Mumbai, or Bombay as we all know it, is a schizophrenic city. Inviting welcoming affectionate and warm one minute, hostile, intimidating and disorienting the next…. Bombairiya captures the polarized propensities of the split city with vigour and humour.
Sure, towards the midpoint the edifice of chaos built on the premise of ‘One Day in the Life Of Radhika Apte’(she gets top solo billing) begins to fall apart. And you feel the film is trying to cram in too much physical activity at the cost of giving the plot and the characters space to breathe.
But then , this is a homage to a breathless city. And the rhythms of the film follow suit.No time to ask why. Just act.
There is an unstoppable energy about the film that doesn’t always work in its favour. Often times, I felt the characters were running away from themselves and from us, the audience. The relentless bhaag–daud (helter-skelter) eventually seeps into the character-driven narrative. But before it does, the people who populate the bustle over the hustle are thrown so close to our affections that we want the progressively spiralling plot to somehow come together for their sake.
The writing favours defining interactive moments on a random beat that bring strangers together. There is Meghna (Apte) running around a vain philandering film star Karan Kapoor (Ravi Kissan, in splendid form as usual) when she collides into a courier man (Siddhant Kapoor). Within minutes she is “rescued” by an incredibly kindhearted goodlooking dude Abhishek who gets busy solving all of Meghna’s problem on the road, from replacing her lost shoes with his spare sneakers, to talking to her Daadi on the phone about her horribly askewed love life (Jim Sarbh shows up as her ex-boyfriend in a one-scene appearance), to accompanying her through an adventure that leaves a lot of ‘huh’ spaces in the narrative. It all gets into scramble that scampers clumsily intoa church at the end.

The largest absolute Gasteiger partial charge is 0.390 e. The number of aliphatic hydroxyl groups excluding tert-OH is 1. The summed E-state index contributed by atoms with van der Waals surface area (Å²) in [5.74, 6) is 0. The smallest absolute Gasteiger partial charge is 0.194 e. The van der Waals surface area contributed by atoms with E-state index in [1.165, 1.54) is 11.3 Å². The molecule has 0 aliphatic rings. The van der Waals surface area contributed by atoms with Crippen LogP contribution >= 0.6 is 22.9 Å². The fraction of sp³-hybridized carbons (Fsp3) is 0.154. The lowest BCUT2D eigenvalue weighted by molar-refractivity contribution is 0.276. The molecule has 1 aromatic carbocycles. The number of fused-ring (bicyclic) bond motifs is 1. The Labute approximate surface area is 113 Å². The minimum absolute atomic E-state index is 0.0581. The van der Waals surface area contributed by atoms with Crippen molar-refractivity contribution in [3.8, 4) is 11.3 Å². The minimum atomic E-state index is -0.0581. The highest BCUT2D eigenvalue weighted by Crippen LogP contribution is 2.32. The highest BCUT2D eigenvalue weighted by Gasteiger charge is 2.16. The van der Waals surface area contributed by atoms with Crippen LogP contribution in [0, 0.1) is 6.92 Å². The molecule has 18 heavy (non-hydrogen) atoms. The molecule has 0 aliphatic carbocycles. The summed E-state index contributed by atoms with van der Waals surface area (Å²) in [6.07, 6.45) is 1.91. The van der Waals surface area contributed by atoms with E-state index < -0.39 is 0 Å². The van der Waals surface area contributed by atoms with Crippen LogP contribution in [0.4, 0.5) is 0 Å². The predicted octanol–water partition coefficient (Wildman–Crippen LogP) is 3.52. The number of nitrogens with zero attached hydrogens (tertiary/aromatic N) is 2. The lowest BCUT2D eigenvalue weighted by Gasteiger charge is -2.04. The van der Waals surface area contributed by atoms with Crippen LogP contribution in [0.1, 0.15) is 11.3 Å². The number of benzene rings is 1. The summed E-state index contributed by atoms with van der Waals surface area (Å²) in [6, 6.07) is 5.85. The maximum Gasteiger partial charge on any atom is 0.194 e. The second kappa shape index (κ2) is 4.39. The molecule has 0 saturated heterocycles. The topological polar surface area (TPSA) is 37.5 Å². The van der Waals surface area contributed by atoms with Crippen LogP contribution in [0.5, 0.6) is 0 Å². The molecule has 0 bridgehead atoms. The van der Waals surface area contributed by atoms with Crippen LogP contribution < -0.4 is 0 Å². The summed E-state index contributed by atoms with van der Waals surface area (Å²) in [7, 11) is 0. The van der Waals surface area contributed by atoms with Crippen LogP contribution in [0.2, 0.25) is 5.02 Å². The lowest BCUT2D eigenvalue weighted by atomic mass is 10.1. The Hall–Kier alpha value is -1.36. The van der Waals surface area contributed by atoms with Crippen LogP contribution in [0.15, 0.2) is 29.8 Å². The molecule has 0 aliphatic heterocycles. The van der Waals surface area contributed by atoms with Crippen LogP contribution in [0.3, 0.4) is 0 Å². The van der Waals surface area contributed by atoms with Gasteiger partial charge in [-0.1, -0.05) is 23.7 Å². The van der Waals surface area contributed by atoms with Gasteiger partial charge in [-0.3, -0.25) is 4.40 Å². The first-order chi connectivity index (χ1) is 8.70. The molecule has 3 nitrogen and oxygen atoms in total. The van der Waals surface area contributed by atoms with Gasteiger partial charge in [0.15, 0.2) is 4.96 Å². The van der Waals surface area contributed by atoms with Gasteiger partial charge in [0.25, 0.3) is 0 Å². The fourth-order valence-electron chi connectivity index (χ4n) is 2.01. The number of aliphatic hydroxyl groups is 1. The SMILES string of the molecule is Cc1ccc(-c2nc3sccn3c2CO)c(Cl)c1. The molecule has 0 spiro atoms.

But when the going is good, the plot and performances simply rock. The underrated underused Shilpa Shukla as Ravi Kissan’s bossy suspicious politician-wife has just a couple of scenes to make her presence felt. And she gets to it without losing a beat. Equally memorable is Dhanendra Kawade as a cop trying to do the right thing by a city hellbent onbeing mischievous.
Come to think of it, the actors are all in dazzling form. Is Radhika Apte ever caught on the wrong foot (even when she is without footwear in this film)? She manages to keep ahead of the ferocious flurry in the plot even when having to suddenly do a little kissy-smoochy scene with Akshay Oberoi’s reluctant fiancée-to-be (who is, sigh, a lesbian)…or made to sing a Bhajan in the car with Oberoi’s parents (nicely played by Paromita Chatterjee and Abhijit Bhor).
Siddhant Kapoor is also exceptionally interesting in his role of a reluctant accomplice to a crime.
Adil Hussain as a jailed politician and Amit Sial as a pivotal character propelling the drama ahead to its anarchic finale (I confess I didn’t really get a fix on his place in the saturated plot), convey so much with their silent smirks. But my favourite is Akshay Oberoi who never lets a script down. Here he succeeds in keeping his angelic character from getting disastrously boring. Oberoi is an actor who never disappoints. Here is a film that will make you smile to the end even when the going gets really tough for the proceedings.
You know someone up there is looking out for the characters. And it isn’t God.